Ready for my stimulus check

Published 5:03 pm Tuesday, February 10, 2009

Only in Washington, D.C., could the following happen: The House of Representatives sent a bill to the Senate. It was an $819 billion so-called stimulus bill. The Senate received the bill and, immediately, the Republicans sought face time before the television cameras decrying the size and scattered approach of the bill.

They wrangled a week and a few Republicans got behind closed doors to meet with the Democrats and hammer out some kind of compromise. Hallelujah, they said on Friday.

“We’ve got a bill!” Harry Reid declared.

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The bill that they worked so hard on to eliminate the wasteful spending of the House bill came out actually costing $837 billion, according to the Office of Management and Budget. Only in Washington could one bill that was too big and costly go from one legislative body to the other and come out even larger and, then, be called a victory. How farcical.

Farcical means ludicrous, ridiculously clumsy, absurd. All of those adjectives apply to the back and forth of our Congress. The only thing missing is the humor.

I’ve been thinking. A mind is a terrible thing to waste and with all these numbers in the hundreds of billions and even trillions being thrown around, I’ve been “ciphering” as ole Jed Clampett used to say to Jethro.

If Congress really wants to spend a trillion dollars and, at the same time, stimulate the economy, I’ve got an idea.

A trillion dollars is a lot of dough. It reminds me of a quote I have used in this space before. During the LBJ days of financing his Great Society experiment, a new figure of finance, the billion, was being thrown around as if it was a $10 bill.

The white-haired, gravelly voiced senator from Illinois, Everett Dirkson famously said, “A billion here, a billion there—pretty soon you’re talking about real money.” Our current Congress seems to feel the same way about a trillion.

By now you have probably had someone explain just how much a trillion is, but just in case you haven’t consider this. Sen. Mitch McConnell of Kentucky put the figure in this context. He said, “If you started spending the day Jesus was born and you spend a million dollars every single day, you still wouldn’t have spent a trillion dollars. This is a lot of money.”

I wanted to see just how much money a trillion might mean to the average American. I figured that there were about 300 million of us. Just how much would each American get if they simply divided up a trillion and gave a little of it to each.

It’s tough dividing 300 million into a trillion. There’s a whole lot of zeros. My calculator wouldn’t let me put that many zeros in so I had to do it by pencil and paper. I had not “long divided” in a while so I had to work at it pretty hard, but I came up with an interesting figure.

If Congress really wants to give away a trillion dollars, they could write 300 million stimulus checks for $3,333.33 each. That’s a check for every man, woman and child. The woman in California who just had the eight children could add her other six children in, plus herself, and she would get almost $50,000. I figure her money would last about two weeks.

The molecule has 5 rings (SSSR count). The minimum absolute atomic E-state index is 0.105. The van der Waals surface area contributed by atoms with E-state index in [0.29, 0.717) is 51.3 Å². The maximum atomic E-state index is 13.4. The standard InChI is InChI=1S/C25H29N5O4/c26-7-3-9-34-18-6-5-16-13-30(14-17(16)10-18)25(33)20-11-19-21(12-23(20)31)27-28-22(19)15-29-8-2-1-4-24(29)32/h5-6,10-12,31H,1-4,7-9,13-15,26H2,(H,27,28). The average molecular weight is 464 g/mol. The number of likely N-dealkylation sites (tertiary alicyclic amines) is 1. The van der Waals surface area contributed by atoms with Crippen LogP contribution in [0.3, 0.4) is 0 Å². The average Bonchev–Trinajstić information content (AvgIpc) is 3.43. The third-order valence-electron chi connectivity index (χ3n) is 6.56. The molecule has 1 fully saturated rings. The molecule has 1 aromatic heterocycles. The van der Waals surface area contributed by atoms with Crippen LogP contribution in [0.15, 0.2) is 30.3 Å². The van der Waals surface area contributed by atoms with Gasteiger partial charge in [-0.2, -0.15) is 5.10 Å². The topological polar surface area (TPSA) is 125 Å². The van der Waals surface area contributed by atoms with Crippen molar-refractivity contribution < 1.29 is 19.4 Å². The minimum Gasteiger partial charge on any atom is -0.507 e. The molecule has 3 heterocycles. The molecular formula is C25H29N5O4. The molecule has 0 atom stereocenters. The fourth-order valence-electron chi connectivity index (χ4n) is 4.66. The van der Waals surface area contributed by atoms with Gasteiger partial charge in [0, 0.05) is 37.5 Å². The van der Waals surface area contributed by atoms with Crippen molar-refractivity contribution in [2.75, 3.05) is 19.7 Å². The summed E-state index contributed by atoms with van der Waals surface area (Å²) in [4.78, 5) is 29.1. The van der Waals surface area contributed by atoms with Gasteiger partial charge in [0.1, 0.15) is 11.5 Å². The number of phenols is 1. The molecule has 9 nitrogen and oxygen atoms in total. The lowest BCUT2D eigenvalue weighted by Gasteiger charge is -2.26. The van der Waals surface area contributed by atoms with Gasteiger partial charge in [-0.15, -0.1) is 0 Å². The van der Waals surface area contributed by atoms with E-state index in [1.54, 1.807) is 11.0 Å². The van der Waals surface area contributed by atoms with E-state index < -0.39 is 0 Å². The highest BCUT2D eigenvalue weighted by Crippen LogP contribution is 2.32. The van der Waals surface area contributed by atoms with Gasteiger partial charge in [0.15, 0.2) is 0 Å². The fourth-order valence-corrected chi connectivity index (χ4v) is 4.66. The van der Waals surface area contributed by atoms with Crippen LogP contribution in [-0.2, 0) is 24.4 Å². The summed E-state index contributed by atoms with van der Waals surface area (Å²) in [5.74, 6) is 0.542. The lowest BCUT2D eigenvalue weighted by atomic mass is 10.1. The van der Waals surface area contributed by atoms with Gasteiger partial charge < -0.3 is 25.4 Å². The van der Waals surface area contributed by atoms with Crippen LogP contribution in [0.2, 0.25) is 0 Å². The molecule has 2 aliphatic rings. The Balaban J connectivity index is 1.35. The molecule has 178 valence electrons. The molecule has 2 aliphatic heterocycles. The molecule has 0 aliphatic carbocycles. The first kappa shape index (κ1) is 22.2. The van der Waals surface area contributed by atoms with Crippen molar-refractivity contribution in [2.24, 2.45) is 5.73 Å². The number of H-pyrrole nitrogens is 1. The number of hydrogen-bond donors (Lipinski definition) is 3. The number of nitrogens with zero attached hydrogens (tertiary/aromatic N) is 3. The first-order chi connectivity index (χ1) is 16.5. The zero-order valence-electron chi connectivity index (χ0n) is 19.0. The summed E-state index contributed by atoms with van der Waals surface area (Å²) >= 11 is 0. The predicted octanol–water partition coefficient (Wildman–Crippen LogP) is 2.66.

Our president said just last night that only the federal government could jolt our economy back to life. He also said that failure to act swiftly and boldly could turn a crisis into a catastrophe. Mr. Obama declared, “The party now is over.”

Phooey, I say. Just send me my portion of the stimulus package now and I will show you a resumption of the party. Every corner I know would be whooping and hollering, grilling steaks, playing cards, telling jokes and spending $3,333.33. Our economy would be jolted back to life in just a matter of weeks.

Opponents of my idea are simply stick-in-the-muds. They are resorting to the old politics of the past, looking for some kind of responsible action and even accountability. I say, forget the responsibility. Forget the national debt. Start up the printing presses. A trillion dollars, after all, will take a while to print. Let us act swiftly and boldly as the president suggested. I’m already thinking of just how I want to spend my $3,333.33.

I tell you one thing I won’t be doing with my stimulus money. I’m not going to fall into that trap of paying down any old debt. That’s for the birds. If the United States government can forget paying their bills, so can I. Uncle Sam will be my example.

I’m also not going to worry about saving any of it for a rainy day. This is just the beginning. I’m thinking that when this $3,333.33 runs out, we’ll just print some more. Once I get used to being stimulated, I don’t ever want it to stop. Happy days are here again.

So, what do you think about my idea? If you think there is merit in it, call or e-mail your congressman. Don’t write him or her. That takes too long. Just let them know that you’ve decided that now is not the time for thinking. It’s not the time for acting responsibly. It’s not the time for reducing the size of any bill. It’s stimulus time and I want my $3,333.33! Now!